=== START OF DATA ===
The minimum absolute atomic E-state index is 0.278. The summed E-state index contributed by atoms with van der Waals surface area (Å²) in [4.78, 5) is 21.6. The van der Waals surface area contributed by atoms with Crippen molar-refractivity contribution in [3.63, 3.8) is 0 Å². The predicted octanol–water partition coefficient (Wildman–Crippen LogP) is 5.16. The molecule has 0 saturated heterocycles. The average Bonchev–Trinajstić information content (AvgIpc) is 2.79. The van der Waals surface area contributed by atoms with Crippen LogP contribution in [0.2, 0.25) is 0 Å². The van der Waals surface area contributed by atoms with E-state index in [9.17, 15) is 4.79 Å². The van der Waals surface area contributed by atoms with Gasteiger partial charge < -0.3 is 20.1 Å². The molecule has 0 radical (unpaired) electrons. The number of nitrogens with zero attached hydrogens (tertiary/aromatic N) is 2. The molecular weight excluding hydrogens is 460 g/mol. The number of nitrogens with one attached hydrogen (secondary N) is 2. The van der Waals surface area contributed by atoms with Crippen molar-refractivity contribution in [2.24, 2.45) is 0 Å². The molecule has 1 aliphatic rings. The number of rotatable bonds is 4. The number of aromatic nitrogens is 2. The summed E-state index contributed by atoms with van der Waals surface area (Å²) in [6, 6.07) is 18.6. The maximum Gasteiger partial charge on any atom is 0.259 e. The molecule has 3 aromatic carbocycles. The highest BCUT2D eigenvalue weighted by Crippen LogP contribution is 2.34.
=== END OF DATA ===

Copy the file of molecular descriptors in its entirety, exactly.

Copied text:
The minimum absolute atomic E-state index is 0.278. The summed E-state index contributed by atoms with van der Waals surface area (Å²) in [4.78, 5) is 21.6. The van der Waals surface area contributed by atoms with Crippen molar-refractivity contribution in [3.63, 3.8) is 0 Å². The predicted octanol–water partition coefficient (Wildman–Crippen LogP) is 5.16. The molecule has 0 saturated heterocycles. The average Bonchev–Trinajstić information content (AvgIpc) is 2.79. The van der Waals surface area contributed by atoms with Crippen LogP contribution in [0.2, 0.25) is 0 Å². The van der Waals surface area contributed by atoms with E-state index in [9.17, 15) is 4.79 Å². The van der Waals surface area contributed by atoms with Gasteiger partial charge < -0.3 is 20.1 Å². The molecule has 0 radical (unpaired) electrons. The number of nitrogens with zero attached hydrogens (tertiary/aromatic N) is 2. The molecular weight excluding hydrogens is 460 g/mol. The number of nitrogens with one attached hydrogen (secondary N) is 2. The van der Waals surface area contributed by atoms with Crippen molar-refractivity contribution in [2.24, 2.45) is 0 Å². The molecule has 1 aliphatic rings. The number of rotatable bonds is 4. The number of aromatic nitrogens is 2. The summed E-state index contributed by atoms with van der Waals surface area (Å²) in [6, 6.07) is 18.6. The maximum Gasteiger partial charge on any atom is 0.259 e. The molecule has 3 aromatic carbocycles. The highest BCUT2D eigenvalue weighted by Crippen LogP contribution is 2.34.